Book notes — The Courage To Be Disliked: How to free yourself, change your life and achieve real happiness, by Ichiro Kishimi and Fumitake Koga
Change is easy if you want to really change
You don't commit to anything because you want to leave the possibility open of "I can do it if I can try." You don't want to expose your work (like book or blog) to criticism because you don't want to produce inferior work and face rejection.
Your life is not something that someone gives you, but something you choose yourself, and you are the one who decides how you live.
'No experience is in itself a cause of our success or failure. We do not suffer from the shock of our experiences — the so-called trauma — but instead we make out of them whatever suits our purposes. We are not determined by our experiences, but the meaning we give them is self-determining.'
People always choose not to change
A philosopher in this book says — when we try to change our lifestyles, we put our great courage to the test. There is the anxiety generated by changing, and the disappointment attendant to not changing. I am sure you have selected the latter.
Adlerian psychology is a psychology of courage. Your unhappiness cannot be blamed on your past or your environment. And it isn't that you lack competence. You just lack courage. One might say you are lacking in the courage to be happy.
People fabricate anger
Anger is an instantaneous emotion. One day, a mother and daughter were quarrelling loudly. Then, suddenly, the telephone rang. 'Hello?' The mother picked up the receiver hurriedly, her voice still thick with anger. The caller was her daughter's homeroom teacher. As soon as the mother realised who was phoning, the tone of her voice changed and she became very polite. Then, for the next five minutes or so, she carried on a conversation in her best telephone voice. Once she hung up, in a moment, her expression changed again and she went straight back to yelling at her daughter.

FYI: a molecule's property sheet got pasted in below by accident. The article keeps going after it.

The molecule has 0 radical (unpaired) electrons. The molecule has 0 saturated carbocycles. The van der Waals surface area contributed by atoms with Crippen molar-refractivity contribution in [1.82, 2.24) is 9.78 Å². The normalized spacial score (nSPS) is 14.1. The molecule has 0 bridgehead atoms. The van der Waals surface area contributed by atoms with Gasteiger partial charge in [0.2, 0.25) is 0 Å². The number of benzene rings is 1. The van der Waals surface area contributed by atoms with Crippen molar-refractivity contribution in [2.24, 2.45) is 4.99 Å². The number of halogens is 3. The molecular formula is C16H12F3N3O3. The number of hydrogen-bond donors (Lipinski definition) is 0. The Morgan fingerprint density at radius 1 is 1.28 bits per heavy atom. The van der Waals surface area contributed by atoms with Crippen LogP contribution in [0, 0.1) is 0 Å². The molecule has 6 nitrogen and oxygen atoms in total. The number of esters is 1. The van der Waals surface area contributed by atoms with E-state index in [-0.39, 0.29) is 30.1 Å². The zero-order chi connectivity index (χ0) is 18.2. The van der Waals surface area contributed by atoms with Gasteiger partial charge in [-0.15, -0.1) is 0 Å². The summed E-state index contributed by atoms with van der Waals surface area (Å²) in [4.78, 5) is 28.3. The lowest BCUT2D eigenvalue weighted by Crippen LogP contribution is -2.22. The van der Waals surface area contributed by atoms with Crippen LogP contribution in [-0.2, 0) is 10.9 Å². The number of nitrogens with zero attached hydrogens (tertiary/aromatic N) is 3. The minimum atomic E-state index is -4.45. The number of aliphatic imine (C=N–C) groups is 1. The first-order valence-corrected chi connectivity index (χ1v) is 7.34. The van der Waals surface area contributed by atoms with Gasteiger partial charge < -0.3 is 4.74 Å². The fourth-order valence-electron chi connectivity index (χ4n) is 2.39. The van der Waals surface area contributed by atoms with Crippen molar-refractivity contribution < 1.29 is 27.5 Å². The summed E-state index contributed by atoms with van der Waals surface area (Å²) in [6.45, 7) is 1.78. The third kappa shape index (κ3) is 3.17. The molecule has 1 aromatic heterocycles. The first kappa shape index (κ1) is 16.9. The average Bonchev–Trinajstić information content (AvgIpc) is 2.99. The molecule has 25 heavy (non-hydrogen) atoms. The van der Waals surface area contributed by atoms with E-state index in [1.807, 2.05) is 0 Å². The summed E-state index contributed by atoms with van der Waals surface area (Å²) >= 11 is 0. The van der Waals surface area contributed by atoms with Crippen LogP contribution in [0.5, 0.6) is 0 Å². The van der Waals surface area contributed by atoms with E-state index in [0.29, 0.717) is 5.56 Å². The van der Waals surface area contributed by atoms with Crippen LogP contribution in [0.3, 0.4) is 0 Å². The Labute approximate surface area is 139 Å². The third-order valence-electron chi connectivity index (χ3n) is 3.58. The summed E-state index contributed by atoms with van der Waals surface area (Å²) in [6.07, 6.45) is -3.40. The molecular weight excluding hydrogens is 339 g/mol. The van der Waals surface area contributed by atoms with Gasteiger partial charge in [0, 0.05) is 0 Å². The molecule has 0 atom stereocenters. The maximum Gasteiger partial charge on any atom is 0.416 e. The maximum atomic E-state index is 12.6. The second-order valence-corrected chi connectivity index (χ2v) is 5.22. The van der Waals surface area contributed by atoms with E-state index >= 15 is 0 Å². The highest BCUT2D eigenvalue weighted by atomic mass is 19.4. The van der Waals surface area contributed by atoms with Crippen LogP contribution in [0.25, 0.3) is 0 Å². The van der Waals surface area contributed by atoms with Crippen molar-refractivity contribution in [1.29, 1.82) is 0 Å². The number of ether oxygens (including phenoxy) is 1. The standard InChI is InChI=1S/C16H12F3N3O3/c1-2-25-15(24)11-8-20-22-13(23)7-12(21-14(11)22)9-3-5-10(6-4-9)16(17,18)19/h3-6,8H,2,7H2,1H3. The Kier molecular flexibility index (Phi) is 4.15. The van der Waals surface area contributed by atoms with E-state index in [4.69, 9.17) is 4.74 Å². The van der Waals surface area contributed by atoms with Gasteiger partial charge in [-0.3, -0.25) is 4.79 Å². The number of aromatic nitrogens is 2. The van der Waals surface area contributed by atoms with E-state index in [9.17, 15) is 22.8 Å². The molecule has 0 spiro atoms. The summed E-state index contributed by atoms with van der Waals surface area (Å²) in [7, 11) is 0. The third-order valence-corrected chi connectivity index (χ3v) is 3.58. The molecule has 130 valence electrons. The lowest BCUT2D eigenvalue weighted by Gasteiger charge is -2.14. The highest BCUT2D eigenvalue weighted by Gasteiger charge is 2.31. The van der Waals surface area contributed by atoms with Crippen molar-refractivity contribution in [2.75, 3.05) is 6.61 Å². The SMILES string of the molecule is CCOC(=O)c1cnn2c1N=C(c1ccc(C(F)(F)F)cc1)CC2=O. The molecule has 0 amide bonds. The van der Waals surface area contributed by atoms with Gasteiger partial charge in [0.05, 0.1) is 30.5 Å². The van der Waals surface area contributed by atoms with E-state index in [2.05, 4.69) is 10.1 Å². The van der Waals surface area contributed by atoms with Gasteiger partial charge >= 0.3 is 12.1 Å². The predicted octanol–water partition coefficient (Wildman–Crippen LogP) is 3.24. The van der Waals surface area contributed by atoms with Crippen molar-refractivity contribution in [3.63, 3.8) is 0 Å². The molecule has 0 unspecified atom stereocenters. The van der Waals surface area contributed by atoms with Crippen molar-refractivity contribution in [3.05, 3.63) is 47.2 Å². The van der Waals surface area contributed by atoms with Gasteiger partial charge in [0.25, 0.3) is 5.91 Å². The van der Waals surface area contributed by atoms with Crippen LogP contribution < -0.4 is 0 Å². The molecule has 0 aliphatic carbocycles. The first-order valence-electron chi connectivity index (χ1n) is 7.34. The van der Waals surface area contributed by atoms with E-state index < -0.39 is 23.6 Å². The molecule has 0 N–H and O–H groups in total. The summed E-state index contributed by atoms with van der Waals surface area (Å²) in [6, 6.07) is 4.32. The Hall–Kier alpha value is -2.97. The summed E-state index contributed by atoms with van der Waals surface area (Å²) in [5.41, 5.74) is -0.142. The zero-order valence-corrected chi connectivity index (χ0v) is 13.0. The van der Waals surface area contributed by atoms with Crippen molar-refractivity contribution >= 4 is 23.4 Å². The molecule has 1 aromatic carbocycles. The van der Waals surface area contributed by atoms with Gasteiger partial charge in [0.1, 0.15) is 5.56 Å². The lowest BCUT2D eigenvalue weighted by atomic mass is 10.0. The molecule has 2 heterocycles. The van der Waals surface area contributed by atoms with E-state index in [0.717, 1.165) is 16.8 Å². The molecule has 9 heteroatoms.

In a word, anger is a tool that can be taken out as needed. It can be put away the moment the phone rings, and pulled out again after one hangs up. The mother isn't yelling in anger she cannot control. She is simply using the anger to overpower her daughter with a loud voice, and thereby assert her opinions.
An inferiority complex is an excuse
One tries to get rid of one's feeling of inferiority, and keep moving forward. One's never satisfied with one's present situation—even if it's just a single step, one wants to make progress. One wants to be happier. There is absolutely nothing wrong with the state of this kind of feeling of inferiority. There are, however, people who lose the courage to take a single step forward, and who cannot accept the fact that the situation can be changed by making realistic efforts. People who, before even doing anything, simply give up and say things like, 'I'm not good enough anyway,' or 'Even if I tried, I wouldn't stand a chance.'
In Adler's native German, the word is Minderwertigkeitsgefühl, which means a feeling (Gefühl) of having less (minder) worth (Wert). So, 'feeling of inferiority' is a term that has to do with one's value judgement of oneself.
Life is not competition
It's enough to just keep moving in a forward direction, without competing with anyone. And, of course, there is no need to compare oneself with others.